Not Known
Hardware: Add-on
Not Applicable

Paul Gardner
Chris Bourne

A long, long time ago, there was a little firm called CURRAH, and the people at CURRAH had a dream... They dreamt that they could create a magic box that would give the mysterious 'Spectrum User' powers beyond imagination.

Unfortunately, CURRAH went bust before their dream became reality, but their black box that gives you FORTH, an Assembler and a debugging tool, all from within BASIC, is now available from Quadhouse Computers. At £19.50 Paul Gardner finds it hard to resist.


Back in early 1984, MicroSource was conceived as an idea. It was originally to be a ROM based BASIC compiler and assembler package. It soon became apparent though, with the prices of ROM chips as they were, that the BASIC compiler would either have to be quite limited or expensive to produce. The next idea was to offer a Forth compiler and an assembler. That was possible because of the compact nature of Forth code. It was finally designed and tested but then CURRAH went into liquidation. MicroSource was not forgotten, however, and the rights to the package were bought by DK'tronics in mid 1984. Then it was forgotten. Now, more than a year after it was finally completed, Quadhouse Computers have negotiated the rights to distribute MicroSource, and at a much lower price than was originally intended.


The final MicroSource package is a plug-in ROM based module that gives you access to Forth, an Assembler and a 'Software Front Panel' debugging tool. The box itself is similar to the CURRAH MicroSpeech package, but smaller. It is another 'last in the line' add-on for the Spectrum, so you will need a motherboard of sorts if you want to plug in any other products that don't have a through connector.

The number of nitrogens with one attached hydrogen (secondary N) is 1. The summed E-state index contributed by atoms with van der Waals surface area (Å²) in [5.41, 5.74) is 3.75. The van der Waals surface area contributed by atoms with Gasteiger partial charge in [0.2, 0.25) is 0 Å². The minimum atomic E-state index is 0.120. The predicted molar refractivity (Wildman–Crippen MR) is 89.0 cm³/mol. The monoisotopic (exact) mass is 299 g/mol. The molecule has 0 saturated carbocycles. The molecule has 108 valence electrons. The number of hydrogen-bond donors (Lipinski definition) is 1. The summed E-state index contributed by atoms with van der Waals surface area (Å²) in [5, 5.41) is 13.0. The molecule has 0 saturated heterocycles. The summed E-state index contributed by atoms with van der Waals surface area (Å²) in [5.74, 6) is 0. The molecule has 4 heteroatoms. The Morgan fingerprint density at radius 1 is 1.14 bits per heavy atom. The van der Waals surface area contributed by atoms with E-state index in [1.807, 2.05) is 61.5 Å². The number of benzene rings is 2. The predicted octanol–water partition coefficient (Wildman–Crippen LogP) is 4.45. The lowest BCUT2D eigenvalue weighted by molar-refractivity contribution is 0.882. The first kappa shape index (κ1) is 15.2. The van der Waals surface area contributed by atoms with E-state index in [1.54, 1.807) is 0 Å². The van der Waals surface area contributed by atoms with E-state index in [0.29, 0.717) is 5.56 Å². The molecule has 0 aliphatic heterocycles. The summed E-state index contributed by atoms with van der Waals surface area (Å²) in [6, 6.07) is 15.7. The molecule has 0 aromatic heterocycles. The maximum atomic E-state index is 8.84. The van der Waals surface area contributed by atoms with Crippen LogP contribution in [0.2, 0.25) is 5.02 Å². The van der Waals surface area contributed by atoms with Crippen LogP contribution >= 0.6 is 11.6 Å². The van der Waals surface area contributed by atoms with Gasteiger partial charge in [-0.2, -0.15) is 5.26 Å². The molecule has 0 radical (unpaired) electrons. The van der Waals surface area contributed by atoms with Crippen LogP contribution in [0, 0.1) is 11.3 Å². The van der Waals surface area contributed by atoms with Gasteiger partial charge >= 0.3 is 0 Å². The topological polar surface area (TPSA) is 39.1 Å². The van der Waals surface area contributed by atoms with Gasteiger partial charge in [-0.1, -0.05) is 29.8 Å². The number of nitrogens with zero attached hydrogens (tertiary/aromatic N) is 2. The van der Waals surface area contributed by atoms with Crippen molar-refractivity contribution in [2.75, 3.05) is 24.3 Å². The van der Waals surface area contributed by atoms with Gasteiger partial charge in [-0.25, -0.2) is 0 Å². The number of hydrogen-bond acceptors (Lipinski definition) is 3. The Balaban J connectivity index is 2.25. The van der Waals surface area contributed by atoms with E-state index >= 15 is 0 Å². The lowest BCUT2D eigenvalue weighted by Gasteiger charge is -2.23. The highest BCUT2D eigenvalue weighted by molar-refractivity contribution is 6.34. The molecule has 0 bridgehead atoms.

The MicroSource circuit holds two chips, a 4K masked ROM and a small ULA. The ROM is switched in whenever a new variable is created. Because of this it is necessary to make sure that the Interface 1 variables are installed first if you have an Interface 1 attached - either cause an error or do a CAT of your microdrive.


The assembler is a full Z80 assembler that supports macros with local labels, conditional assembly, powerful pseudo-ops, various number bases and an expression evaluator that allows you to import the contents of pre-defined BASIC variables into machine code. The assembler is invoked by a statement:

LET assembler=0

and the assembly routine then follows this statement as a list of REM ! lines eg:

810 LET assemble=0
820 REM ! org 32000
830 REM !start ld a,2
840 REM ! defm a$
850 REM ! ret
860 - (basic program continued) -

The contents of the variable a$ are imported onto the assembly routine during assembly and occupy the bytes reserved by the DEFM pseudo op.

Any labels used in the assembly routine are set up as BASIC variables and can be used directly in a BASIC program. So for the above routine, RANDOMISE USR start would call the routine.